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    So you're holding a man responsible for the actions of another, that he had no control over, whom he had never met, whom he never had heard of? Is that correct? Overall responsibility does belong to Exxon, who immediately began clean up, so it would appear that you've adopted the same illogical hysteria that the residents of New Orleans have. Alaskans BEGGED for Exxon to come up there and drill for oil, and the hazards were explained to everyone, yet you persisted. So they went up there, employed YOUR citizens, fattened YOUR wallets and YOUR economy on oil money, and now you want to complain about the scorch mark on your dress after you've been dancing with the Devil for all these years? PLEASE! You went into the relationship with the oil companies with your eyes wide open, you benefited from the oil money, now wear your scarlet letter with pride, you EARNED IT! To put it another way, you sound as silly as the town whore who screwed every drunken sailor in town and took their money, but is now suing to get her cherry back.

    While you may have evidence to the contrary, I have seen none that indicates that Hazlewood was a "known alcoholic" either to Exxon, or anyone else. I have also been unable to find any official indication of Exxon permitting it's ships masters to drink within 4 hours of taking their vessels to sea. It would also be pertinent to note that Hazlewood was not found guilty of being drunk by an ALASKA jury, and that his BAC was well below the level necessary for a conviction of DUI. Frankly, from what I saw when I was up there of the vast majority of your citizens being RAVING alcoholics (as noted by your signature line), his having 2 vodka's, 4 hours prior to departing makes him a tea-totler!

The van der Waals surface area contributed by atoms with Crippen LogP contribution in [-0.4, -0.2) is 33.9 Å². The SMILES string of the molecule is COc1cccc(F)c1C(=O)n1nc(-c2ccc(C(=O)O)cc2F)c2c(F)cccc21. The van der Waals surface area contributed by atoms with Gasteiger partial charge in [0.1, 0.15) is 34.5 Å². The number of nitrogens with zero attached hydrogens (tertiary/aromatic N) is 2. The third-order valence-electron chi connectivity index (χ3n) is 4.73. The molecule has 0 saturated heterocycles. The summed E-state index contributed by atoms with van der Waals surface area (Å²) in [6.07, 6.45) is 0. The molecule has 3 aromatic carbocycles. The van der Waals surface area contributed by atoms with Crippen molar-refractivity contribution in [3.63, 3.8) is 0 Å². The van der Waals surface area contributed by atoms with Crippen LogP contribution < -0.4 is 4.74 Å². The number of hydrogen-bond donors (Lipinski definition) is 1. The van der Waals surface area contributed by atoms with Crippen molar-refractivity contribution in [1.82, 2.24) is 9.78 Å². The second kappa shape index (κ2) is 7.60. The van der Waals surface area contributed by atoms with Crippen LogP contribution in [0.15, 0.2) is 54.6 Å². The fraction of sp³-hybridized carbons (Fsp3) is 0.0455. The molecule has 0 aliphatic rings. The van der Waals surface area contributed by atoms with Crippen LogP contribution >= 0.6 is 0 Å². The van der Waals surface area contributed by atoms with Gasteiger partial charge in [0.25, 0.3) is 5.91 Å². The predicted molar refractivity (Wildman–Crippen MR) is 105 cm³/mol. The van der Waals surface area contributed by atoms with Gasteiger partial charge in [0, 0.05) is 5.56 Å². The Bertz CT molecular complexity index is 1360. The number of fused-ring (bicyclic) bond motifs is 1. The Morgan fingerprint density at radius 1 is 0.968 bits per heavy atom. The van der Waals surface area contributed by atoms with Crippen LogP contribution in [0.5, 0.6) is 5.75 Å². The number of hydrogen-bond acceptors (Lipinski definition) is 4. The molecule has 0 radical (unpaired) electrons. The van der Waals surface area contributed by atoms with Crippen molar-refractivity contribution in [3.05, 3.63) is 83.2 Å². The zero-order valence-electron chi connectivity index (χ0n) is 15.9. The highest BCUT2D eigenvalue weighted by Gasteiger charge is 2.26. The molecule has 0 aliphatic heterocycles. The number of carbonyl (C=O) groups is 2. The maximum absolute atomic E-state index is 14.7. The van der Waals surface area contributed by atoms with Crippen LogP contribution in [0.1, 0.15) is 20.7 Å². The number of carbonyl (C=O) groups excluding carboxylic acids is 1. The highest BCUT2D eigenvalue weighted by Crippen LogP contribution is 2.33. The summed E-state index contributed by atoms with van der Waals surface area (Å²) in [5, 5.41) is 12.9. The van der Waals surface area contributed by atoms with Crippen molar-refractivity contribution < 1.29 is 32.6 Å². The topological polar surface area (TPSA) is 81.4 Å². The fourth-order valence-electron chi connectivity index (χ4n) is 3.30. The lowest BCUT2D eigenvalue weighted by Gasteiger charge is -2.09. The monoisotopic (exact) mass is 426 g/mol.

So it all boils down to a bunch of over emotional people who simply don't "like" him. Got it. It's not the kind of thing I remember from my time in Alaska, but then again I wasn't in that area, perhaps the people are different.

    Ah, but if one runs onto a sidewalk to avoid hitting a school bus, and happens to hit a pedestrian, what then? The Valdez left the shipping lane to avoid icebergs, not to do some joy riding. Now while I readily acknowledge that Hazlewood should have been at the helm, and not turned his vessel over to such an inexperienced seaman, especially in such treacherous waters, while he retired to his cabin, the fact is that the seaman was rated, by the USCG, to handle the vessel, and it was he who violated Hollywood's orders to return to the shipping lanes almost an hour before the vessel ran aground.